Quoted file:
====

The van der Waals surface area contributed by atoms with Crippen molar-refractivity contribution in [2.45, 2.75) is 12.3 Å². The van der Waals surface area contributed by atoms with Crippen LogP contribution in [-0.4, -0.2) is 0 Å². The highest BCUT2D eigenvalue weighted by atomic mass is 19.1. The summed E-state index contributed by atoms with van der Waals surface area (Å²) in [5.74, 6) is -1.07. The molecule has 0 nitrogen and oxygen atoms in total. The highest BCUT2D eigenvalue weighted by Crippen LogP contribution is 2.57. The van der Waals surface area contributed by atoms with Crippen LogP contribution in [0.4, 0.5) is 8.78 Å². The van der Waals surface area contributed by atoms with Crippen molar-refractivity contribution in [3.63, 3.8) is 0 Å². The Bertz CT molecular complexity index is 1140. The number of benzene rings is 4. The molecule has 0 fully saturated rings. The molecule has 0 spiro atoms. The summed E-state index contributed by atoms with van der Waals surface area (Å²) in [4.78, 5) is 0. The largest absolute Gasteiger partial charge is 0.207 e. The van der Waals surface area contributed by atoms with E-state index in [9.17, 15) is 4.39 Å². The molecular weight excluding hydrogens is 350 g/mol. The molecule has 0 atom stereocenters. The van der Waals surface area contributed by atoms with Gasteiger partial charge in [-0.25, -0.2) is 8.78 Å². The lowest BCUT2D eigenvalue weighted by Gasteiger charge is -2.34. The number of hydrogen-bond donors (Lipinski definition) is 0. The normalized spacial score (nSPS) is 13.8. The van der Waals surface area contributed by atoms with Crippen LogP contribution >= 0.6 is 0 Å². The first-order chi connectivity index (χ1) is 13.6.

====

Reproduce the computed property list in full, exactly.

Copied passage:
The van der Waals surface area contributed by atoms with Crippen molar-refractivity contribution in [2.45, 2.75) is 12.3 Å². The van der Waals surface area contributed by atoms with Crippen LogP contribution in [-0.4, -0.2) is 0 Å². The highest BCUT2D eigenvalue weighted by atomic mass is 19.1. The summed E-state index contributed by atoms with van der Waals surface area (Å²) in [5.74, 6) is -1.07. The molecule has 0 nitrogen and oxygen atoms in total. The highest BCUT2D eigenvalue weighted by Crippen LogP contribution is 2.57. The van der Waals surface area contributed by atoms with Crippen LogP contribution in [0.4, 0.5) is 8.78 Å². The van der Waals surface area contributed by atoms with Crippen molar-refractivity contribution in [3.63, 3.8) is 0 Å². The Bertz CT molecular complexity index is 1140. The number of benzene rings is 4. The molecule has 0 fully saturated rings. The molecule has 0 spiro atoms. The summed E-state index contributed by atoms with van der Waals surface area (Å²) in [4.78, 5) is 0. The largest absolute Gasteiger partial charge is 0.207 e. The van der Waals surface area contributed by atoms with E-state index in [9.17, 15) is 4.39 Å². The molecular weight excluding hydrogens is 350 g/mol. The molecule has 0 atom stereocenters. The van der Waals surface area contributed by atoms with Gasteiger partial charge in [-0.25, -0.2) is 8.78 Å². The lowest BCUT2D eigenvalue weighted by Gasteiger charge is -2.34. The number of hydrogen-bond donors (Lipinski definition) is 0. The normalized spacial score (nSPS) is 13.8. The van der Waals surface area contributed by atoms with Crippen LogP contribution >= 0.6 is 0 Å². The first-order chi connectivity index (χ1) is 13.6.